Setting up a log management system on Kubernetes

A Kubernetes cluster has various components that are constantly emitting logs — at the node level, at the pod level, application log data and so on. A very standard model for implementing a centralized log management framework is to use the combination of Elasticsearch, Fluentd and Kibana (aka an EFK Stack). There are many good blogs that cover how to do this, such as Nonetheless, I wanted to cover it here in the ongoing Kubernetes series for completeness. I am also creating associated code, configuration snippets which I will share as I go along on this journey.

In the old world of bare-metal nodes and virtual machines, it was easy enough to centralize and manage log data — for example, a very typical model would be to use a centralized syslog instance such as syslog-ng or rsyslog, and configure the managed hosts to write their log data to this centralized instance. It was also fairly trivial to set up a log indexing system like Splunk and have it index all the log data from this central log server. This is not so easily done in Kubernetes, and therefore requires a bit more intricate configuration.

The image above is a high-level logical representation of what an implementation of the EFK stack looks like.

Fluentd is run as a DaemonSet on the Kubernetes cluster and is configured to read log files by specifying the directory paths to include. This way, a single pod of Fluentd is scheduled per node, and it constantly reads the files under the defined directory paths (such as /var/log for node-level logs, /var/lib/docker/containers for container logs, and so on). The logs are then streamed to an elasticsearch cluster running as a StatefulSet within the k8s cluster. ElasticSearch is responsible for indexing the log data as it streams in, and therefore making the data searchable.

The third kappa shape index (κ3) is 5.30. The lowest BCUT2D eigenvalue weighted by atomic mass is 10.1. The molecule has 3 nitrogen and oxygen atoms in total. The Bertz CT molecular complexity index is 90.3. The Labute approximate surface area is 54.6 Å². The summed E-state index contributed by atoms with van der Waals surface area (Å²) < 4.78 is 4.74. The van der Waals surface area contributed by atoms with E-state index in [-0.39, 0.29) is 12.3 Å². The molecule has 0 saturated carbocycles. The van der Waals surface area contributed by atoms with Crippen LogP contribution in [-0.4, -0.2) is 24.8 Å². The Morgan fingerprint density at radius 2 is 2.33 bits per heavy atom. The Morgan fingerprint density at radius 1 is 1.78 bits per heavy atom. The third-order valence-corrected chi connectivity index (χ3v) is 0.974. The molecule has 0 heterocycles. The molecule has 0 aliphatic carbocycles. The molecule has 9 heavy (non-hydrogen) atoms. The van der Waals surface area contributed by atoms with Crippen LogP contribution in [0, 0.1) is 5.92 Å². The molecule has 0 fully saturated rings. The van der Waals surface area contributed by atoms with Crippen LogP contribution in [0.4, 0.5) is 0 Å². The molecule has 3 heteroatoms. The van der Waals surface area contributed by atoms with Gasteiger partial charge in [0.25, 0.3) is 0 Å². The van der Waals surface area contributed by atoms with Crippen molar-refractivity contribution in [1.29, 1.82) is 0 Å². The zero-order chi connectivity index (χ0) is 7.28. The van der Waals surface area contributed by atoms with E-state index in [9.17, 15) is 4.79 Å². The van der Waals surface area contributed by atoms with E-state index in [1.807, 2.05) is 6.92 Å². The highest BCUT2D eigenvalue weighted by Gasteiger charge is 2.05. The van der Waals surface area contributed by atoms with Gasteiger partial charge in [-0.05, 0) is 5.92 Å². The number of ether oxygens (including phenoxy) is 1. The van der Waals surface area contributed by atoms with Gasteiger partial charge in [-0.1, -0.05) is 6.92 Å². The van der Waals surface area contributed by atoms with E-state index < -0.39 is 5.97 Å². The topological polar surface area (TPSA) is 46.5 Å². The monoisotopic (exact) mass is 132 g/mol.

Additionally, Kibana is deployed within the k8s cluster and connected to the elasticsearch cluster using an URL. Kibana provides the user interface to this stack – to set up indexes, query the data, create dashboards, visualizations etc.

For application logs, an established practice is to run a side-car container alongside the main application container in each pod, which will read application log data and output it to the container STDOUT. This gets picked up by fluentd and is indexed as well. This way, a “haystack” combining all the log data in the given environment, and the combination of elasticsearch and kibana can then be used to search the said haystack.

As an example —

$ cat loggingpattern.yml 
apiVersion: v1
kind: Pod
   name: logging-sidecar
   namespace: default
  - name: shared-data
    emptyDir: {}
  - name: busybox1
    image: busybox
    command: ['sh', '-c', 'while true; do echo $RANDOM Logging data > /output/output.log; sleep 5; done']
    - name: shared-data
      mountPath: /output

  - name: sidecar
    image: busybox
    command: ['sh', '-c', 'tail -f /input/output.log']
    - name: shared-data
      mountPath: /input

$ kubectl apply -f loggingpattern.yml 
pod/logging-sidecar created

$ kubectl get po
logging-sidecar   2/2     Running   0          9s

And then query for this data using the pod name —

The associated configuration for this setup can be found here — Feel free to clone/fork/modify.

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